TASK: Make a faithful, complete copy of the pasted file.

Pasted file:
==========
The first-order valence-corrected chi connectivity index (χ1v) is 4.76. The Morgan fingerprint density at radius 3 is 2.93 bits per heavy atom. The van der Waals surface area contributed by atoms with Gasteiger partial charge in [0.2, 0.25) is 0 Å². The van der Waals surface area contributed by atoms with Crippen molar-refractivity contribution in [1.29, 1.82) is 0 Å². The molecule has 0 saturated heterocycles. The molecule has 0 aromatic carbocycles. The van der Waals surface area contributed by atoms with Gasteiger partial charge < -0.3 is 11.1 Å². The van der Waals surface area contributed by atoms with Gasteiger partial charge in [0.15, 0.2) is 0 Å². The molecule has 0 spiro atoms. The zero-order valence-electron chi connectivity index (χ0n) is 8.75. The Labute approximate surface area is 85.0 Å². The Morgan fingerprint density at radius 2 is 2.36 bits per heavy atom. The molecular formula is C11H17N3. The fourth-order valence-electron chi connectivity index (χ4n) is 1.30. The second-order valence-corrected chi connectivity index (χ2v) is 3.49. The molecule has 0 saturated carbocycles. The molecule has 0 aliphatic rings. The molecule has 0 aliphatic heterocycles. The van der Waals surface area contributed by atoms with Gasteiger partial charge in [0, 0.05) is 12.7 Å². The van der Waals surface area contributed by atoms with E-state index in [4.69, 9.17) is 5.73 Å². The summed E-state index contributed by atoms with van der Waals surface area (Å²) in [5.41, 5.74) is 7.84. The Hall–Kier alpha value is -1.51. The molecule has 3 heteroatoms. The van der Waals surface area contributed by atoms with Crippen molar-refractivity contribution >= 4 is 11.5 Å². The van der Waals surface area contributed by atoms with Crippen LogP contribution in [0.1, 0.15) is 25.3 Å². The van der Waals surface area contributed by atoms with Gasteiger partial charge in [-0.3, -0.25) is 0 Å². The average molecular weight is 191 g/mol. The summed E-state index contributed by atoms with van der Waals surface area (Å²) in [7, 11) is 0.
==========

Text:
The first-order valence-corrected chi connectivity index (χ1v) is 4.76. The Morgan fingerprint density at radius 3 is 2.93 bits per heavy atom. The van der Waals surface area contributed by atoms with Gasteiger partial charge in [0.2, 0.25) is 0 Å². The van der Waals surface area contributed by atoms with Crippen molar-refractivity contribution in [1.29, 1.82) is 0 Å². The molecule has 0 saturated heterocycles. The molecule has 0 aromatic carbocycles. The van der Waals surface area contributed by atoms with Gasteiger partial charge < -0.3 is 11.1 Å². The van der Waals surface area contributed by atoms with Gasteiger partial charge in [0.15, 0.2) is 0 Å². The molecule has 0 spiro atoms. The zero-order valence-electron chi connectivity index (χ0n) is 8.75. The Labute approximate surface area is 85.0 Å². The Morgan fingerprint density at radius 2 is 2.36 bits per heavy atom. The molecular formula is C11H17N3. The fourth-order valence-electron chi connectivity index (χ4n) is 1.30. The second-order valence-corrected chi connectivity index (χ2v) is 3.49. The molecule has 0 saturated carbocycles. The molecule has 0 aliphatic rings. The molecule has 0 aliphatic heterocycles. The van der Waals surface area contributed by atoms with Gasteiger partial charge in [0, 0.05) is 12.7 Å². The van der Waals surface area contributed by atoms with E-state index in [4.69, 9.17) is 5.73 Å². The summed E-state index contributed by atoms with van der Waals surface area (Å²) in [5.41, 5.74) is 7.84. The Hall–Kier alpha value is -1.51. The molecule has 3 heteroatoms. The van der Waals surface area contributed by atoms with Crippen molar-refractivity contribution >= 4 is 11.5 Å². The van der Waals surface area contributed by atoms with Crippen LogP contribution in [0.1, 0.15) is 25.3 Å². The van der Waals surface area contributed by atoms with Gasteiger partial charge in [-0.3, -0.25) is 0 Å². The average molecular weight is 191 g/mol. The summed E-state index contributed by atoms with van der Waals surface area (Å²) in [7, 11) is 0.